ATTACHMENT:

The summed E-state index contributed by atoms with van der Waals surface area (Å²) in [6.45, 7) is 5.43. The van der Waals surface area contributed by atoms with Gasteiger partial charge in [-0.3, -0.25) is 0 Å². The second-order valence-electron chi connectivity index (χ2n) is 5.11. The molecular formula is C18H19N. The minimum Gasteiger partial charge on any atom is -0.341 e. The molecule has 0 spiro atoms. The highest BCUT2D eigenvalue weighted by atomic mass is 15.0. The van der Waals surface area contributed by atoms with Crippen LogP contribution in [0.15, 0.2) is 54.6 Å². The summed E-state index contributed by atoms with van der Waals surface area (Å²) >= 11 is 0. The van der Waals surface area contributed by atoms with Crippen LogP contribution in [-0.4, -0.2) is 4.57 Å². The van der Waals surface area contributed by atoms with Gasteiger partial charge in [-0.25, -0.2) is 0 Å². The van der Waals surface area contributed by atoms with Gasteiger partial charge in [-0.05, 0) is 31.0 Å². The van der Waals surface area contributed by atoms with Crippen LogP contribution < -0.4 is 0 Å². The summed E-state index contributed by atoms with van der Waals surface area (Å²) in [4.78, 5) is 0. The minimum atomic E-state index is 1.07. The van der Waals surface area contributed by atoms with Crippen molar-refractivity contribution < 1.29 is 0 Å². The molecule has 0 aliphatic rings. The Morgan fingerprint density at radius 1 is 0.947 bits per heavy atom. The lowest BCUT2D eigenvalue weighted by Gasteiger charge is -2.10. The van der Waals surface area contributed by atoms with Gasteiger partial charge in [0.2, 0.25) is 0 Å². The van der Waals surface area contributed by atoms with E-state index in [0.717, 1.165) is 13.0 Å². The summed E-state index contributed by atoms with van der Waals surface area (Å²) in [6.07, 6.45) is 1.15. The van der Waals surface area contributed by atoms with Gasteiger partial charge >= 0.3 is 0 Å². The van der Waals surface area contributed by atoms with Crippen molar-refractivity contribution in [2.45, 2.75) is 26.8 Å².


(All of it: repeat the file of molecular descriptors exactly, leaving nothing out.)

The summed E-state index contributed by atoms with van der Waals surface area (Å²) in [6.45, 7) is 5.43. The van der Waals surface area contributed by atoms with Gasteiger partial charge in [-0.3, -0.25) is 0 Å². The second-order valence-electron chi connectivity index (χ2n) is 5.11. The molecular formula is C18H19N. The minimum Gasteiger partial charge on any atom is -0.341 e. The molecule has 0 spiro atoms. The highest BCUT2D eigenvalue weighted by atomic mass is 15.0. The van der Waals surface area contributed by atoms with Crippen LogP contribution in [0.15, 0.2) is 54.6 Å². The summed E-state index contributed by atoms with van der Waals surface area (Å²) >= 11 is 0. The van der Waals surface area contributed by atoms with Crippen LogP contribution in [-0.4, -0.2) is 4.57 Å². The van der Waals surface area contributed by atoms with Gasteiger partial charge in [-0.25, -0.2) is 0 Å². The van der Waals surface area contributed by atoms with Gasteiger partial charge in [-0.05, 0) is 31.0 Å². The van der Waals surface area contributed by atoms with Crippen LogP contribution < -0.4 is 0 Å². The summed E-state index contributed by atoms with van der Waals surface area (Å²) in [4.78, 5) is 0. The minimum atomic E-state index is 1.07. The van der Waals surface area contributed by atoms with Crippen molar-refractivity contribution < 1.29 is 0 Å². The molecule has 0 aliphatic rings. The Morgan fingerprint density at radius 1 is 0.947 bits per heavy atom. The lowest BCUT2D eigenvalue weighted by Gasteiger charge is -2.10. The van der Waals surface area contributed by atoms with Gasteiger partial charge in [0.2, 0.25) is 0 Å². The van der Waals surface area contributed by atoms with E-state index in [0.717, 1.165) is 13.0 Å². The summed E-state index contributed by atoms with van der Waals surface area (Å²) in [6.07, 6.45) is 1.15. The van der Waals surface area contributed by atoms with Gasteiger partial charge >= 0.3 is 0 Å². The van der Waals surface area contributed by atoms with Crippen molar-refractivity contribution in [2.45, 2.75) is 26.8 Å².